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---------------------------------------------------------------------------------By Sandra Block, USA TODAY
If you're unemployed, your tax bill will probably decline. That's small consolation - sort of like suggesting that going bald isn't so bad because you'll save money on shampoo. Given a choice, most people would rather have a full head of hair and a job.
Still, if you were laid off last year, you could be eligible for a host of tax deductions and credits that could put money in your pocket when you need it most. Tax breaks that could become available when your income is down:
Deduction for medical expenses. Co-payments, deductibles and other unreimbursed medical expenses are deductible only if they exceed 7.5% of your adjusted gross income.
The income cut-off prevents most people with jobs and employer-provided health insurance from deducting medical expenses. But if your income has declined and you're paying more for health care, the threshold could become easier to cross.
Under a federal law known as COBRA (Consolidated Omnibus Budget Reconciliation Act), you can continue your former employer's coverage for at least 18 months. To maintain coverage, though, you must pay the entire premium, plus an administrative fee. These expenses qualify for the medical expense deduction, says Leslie Laffie, tax analyst for Thomson Reuters.
Many employees who can't afford COBRA opt instead to buy an individual insurance policy. Premiums for these policies are also deductible, Laffie says. And if you're required to pay a specific amount out-of-pocket before your insurance kicks in, those payments also count toward the medical expense deduction.
Miscellaneous itemized deductions. Expenses that fall into this category include tax preparation costs, safe deposit box fees and - significantly, for unemployed people - job search expenses. To claim this deduction, your combined miscellaneous expenses must exceed 2% of your AGI, so this is another break that becomes more accessible when your income has declined.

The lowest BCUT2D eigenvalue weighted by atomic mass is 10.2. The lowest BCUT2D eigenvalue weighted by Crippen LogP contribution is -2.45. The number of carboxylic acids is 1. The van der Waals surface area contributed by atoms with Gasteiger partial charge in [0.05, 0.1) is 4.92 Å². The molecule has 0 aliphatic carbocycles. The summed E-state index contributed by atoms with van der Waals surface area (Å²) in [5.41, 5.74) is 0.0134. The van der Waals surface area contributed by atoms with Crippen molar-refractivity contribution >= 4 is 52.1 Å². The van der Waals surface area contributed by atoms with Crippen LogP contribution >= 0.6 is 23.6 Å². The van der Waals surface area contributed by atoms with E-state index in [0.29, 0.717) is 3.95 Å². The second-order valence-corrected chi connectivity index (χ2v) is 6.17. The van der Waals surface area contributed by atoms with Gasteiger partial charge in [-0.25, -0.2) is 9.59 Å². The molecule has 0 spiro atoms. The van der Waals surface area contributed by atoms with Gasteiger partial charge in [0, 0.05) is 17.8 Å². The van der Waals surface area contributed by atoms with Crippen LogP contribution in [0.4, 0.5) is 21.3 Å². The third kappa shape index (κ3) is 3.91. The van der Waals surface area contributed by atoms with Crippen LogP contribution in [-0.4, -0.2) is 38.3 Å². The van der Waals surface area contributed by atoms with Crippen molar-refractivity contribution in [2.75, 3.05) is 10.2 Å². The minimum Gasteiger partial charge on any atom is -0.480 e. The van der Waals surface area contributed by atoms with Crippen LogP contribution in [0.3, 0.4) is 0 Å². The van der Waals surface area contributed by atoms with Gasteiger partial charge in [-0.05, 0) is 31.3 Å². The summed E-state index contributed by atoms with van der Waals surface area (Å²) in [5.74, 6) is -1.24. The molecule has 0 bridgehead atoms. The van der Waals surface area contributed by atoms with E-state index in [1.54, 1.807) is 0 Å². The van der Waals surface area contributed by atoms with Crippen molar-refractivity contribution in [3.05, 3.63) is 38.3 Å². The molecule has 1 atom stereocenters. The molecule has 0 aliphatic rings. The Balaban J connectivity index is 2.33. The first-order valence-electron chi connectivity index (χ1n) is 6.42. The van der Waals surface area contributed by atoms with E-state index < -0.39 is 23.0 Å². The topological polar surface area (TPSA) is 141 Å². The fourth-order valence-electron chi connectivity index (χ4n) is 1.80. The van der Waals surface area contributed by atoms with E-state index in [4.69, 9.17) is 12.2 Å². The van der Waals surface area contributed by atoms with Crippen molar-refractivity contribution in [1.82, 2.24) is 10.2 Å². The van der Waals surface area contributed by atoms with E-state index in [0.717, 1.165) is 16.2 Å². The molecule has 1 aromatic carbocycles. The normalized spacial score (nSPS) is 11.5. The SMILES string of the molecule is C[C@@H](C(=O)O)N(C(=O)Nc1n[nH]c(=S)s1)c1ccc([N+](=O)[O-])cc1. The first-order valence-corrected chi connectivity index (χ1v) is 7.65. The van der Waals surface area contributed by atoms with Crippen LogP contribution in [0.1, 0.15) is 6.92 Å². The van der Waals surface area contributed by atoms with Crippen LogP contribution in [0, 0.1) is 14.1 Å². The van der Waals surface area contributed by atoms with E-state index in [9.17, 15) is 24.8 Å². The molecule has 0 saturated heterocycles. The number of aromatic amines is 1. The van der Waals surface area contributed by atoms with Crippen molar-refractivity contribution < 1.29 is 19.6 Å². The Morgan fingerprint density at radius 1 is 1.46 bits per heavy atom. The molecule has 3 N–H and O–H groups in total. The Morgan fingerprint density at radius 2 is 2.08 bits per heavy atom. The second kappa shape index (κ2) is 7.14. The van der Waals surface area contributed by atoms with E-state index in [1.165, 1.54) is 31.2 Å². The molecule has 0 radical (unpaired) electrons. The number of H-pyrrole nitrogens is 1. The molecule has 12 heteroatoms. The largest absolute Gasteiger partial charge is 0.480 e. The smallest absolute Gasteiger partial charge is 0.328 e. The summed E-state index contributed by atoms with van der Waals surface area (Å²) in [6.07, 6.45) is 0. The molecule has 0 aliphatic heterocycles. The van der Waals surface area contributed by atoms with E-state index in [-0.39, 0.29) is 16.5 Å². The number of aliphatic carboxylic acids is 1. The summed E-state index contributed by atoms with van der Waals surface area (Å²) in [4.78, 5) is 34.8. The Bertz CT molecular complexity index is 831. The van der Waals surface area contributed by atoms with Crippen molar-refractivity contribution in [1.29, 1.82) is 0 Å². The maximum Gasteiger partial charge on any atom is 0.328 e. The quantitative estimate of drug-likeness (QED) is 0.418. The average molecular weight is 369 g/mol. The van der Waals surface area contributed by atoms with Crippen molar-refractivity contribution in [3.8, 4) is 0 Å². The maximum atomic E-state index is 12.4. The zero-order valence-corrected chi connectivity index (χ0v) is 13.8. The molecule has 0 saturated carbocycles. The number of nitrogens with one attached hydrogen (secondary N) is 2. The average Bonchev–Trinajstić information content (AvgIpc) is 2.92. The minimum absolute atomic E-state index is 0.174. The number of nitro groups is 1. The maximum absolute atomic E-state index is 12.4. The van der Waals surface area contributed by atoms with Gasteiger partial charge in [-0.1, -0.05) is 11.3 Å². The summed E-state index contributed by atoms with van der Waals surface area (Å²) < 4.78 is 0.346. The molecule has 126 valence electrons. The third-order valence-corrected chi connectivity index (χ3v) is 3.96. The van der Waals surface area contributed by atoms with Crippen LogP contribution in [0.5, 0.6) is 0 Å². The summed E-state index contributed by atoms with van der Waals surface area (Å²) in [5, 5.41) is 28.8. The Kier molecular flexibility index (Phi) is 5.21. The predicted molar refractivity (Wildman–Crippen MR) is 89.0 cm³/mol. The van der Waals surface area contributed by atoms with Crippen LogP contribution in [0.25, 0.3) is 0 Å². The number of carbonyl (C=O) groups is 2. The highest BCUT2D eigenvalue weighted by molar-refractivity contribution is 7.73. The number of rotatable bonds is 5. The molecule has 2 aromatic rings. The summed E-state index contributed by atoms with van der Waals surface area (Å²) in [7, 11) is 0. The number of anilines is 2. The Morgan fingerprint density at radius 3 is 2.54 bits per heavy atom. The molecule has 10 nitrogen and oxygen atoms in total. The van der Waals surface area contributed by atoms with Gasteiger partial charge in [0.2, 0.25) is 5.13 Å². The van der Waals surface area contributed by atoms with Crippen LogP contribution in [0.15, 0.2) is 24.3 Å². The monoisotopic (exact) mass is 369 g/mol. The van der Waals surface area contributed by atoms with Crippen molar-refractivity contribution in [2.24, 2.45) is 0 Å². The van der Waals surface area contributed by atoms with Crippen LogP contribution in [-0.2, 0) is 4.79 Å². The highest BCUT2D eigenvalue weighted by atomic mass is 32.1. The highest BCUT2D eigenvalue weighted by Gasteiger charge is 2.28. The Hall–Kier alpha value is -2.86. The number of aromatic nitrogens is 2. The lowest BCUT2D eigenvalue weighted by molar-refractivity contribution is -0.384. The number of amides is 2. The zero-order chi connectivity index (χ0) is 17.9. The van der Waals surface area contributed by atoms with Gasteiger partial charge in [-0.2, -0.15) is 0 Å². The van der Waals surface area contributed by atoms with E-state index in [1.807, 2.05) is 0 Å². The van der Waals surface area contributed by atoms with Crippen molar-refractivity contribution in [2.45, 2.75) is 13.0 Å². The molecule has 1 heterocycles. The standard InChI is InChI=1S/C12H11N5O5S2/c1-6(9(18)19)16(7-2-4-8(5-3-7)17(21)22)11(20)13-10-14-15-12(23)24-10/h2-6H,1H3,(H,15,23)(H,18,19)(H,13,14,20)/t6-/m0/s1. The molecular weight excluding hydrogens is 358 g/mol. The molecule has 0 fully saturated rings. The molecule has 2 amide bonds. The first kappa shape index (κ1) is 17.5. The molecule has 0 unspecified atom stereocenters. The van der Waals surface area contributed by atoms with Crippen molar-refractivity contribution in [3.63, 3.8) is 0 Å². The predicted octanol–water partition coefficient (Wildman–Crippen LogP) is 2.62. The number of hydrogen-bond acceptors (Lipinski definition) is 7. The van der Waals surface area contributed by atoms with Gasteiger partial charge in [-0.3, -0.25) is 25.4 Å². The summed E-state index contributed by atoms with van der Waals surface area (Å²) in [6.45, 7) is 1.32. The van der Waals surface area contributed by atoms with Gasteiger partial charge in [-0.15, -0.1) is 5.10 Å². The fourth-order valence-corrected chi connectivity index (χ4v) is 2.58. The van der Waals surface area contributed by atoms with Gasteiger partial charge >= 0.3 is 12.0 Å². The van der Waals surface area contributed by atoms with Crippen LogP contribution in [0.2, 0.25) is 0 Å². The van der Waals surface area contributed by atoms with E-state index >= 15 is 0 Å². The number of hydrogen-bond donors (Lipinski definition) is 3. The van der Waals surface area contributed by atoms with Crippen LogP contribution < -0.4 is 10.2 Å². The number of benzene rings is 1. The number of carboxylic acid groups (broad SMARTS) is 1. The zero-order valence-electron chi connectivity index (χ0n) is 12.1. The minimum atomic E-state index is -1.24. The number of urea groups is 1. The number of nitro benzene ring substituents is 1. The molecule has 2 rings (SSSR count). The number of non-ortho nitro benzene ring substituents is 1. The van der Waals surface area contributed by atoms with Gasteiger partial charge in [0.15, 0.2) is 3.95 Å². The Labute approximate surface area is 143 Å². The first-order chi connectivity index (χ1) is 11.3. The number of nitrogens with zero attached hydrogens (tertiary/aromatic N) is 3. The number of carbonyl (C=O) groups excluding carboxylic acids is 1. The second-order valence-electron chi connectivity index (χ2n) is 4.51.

Your can deduct job-hunting costs even if your search was unsuccessful, Laffie says. However, you must seek a job in the same business or trade where you were previously employed to deduct those costs.
"If you were a teacher, you have to be looking for a job as an educator, vs. looking for a job as an engineer or accountant," she says.
Deductible job-hunting expenses include résumé preparation, unreimbursed travel for job interviews, long-distance calls to potential employers and subscriptions to job-search websites, Laffie says.
Earned income tax credit. This tax credit is designed to help low- and moderate-income families offset the cost of paying Social Security taxes. For 2008, the maximum earned income tax credit for a married couple with two children is $4,824.
Last year, the IRS provided $48 billion in EITC payments to 24 million Americans, IRS Commissioner Doug Shulman says. Still, the IRS estimates that more than 20% of taxpayers who are eligible for the credit don't claim it. That percentage could be even higher this year because of the economic downturn, Shulman says. "There may be a whole set of taxpayers who have never been eligible for EITC who this year are eligible," he says.
In general, a married couple with two children is eligible for the EITC if their 2008 AGI was less than $41,646. If you're eligible for the federal credit, you may also qualify for a similar credit from your state or local government. Twenty-two states, Washington, D.C., and Montgomery County, Md., offer residents an earned income tax credit. To find the complete list, go to www.irs.gov and click on
"Earned Income Tax Credit."
IRS Taxpayer Assistance Centers at about 170 locations around the country will be open Saturday, Feb. 21, to assist EITC-eligible taxpayers who can't visit one of the centers during the workweek. To find the addresses and hours of these centers, go to the IRS website and click on "Contact My Local Office."
While unemployment will lower your tax bill, it may not fall as much as you expect. That's because the IRS treats unemployment benefits as taxable income, and some states do, too.
Most states allow you to have taxes withheld from your unemployment benefits, which are documented on form 1099-G. If you have other sources of income - such as wages from a spouse's job - having taxes withheld might be a good idea, says Robert Seltzer, a certified public accountant in Beverly Hills.
But if unemployment benefits are your sole source of income, it's probably not necessary, Seltzer says, because you probably won't owe much - if anything - when you file your taxes. The Senate version of the economic stimulus bill would exclude up to $2,400 in unemployment benefits from taxes in 2009.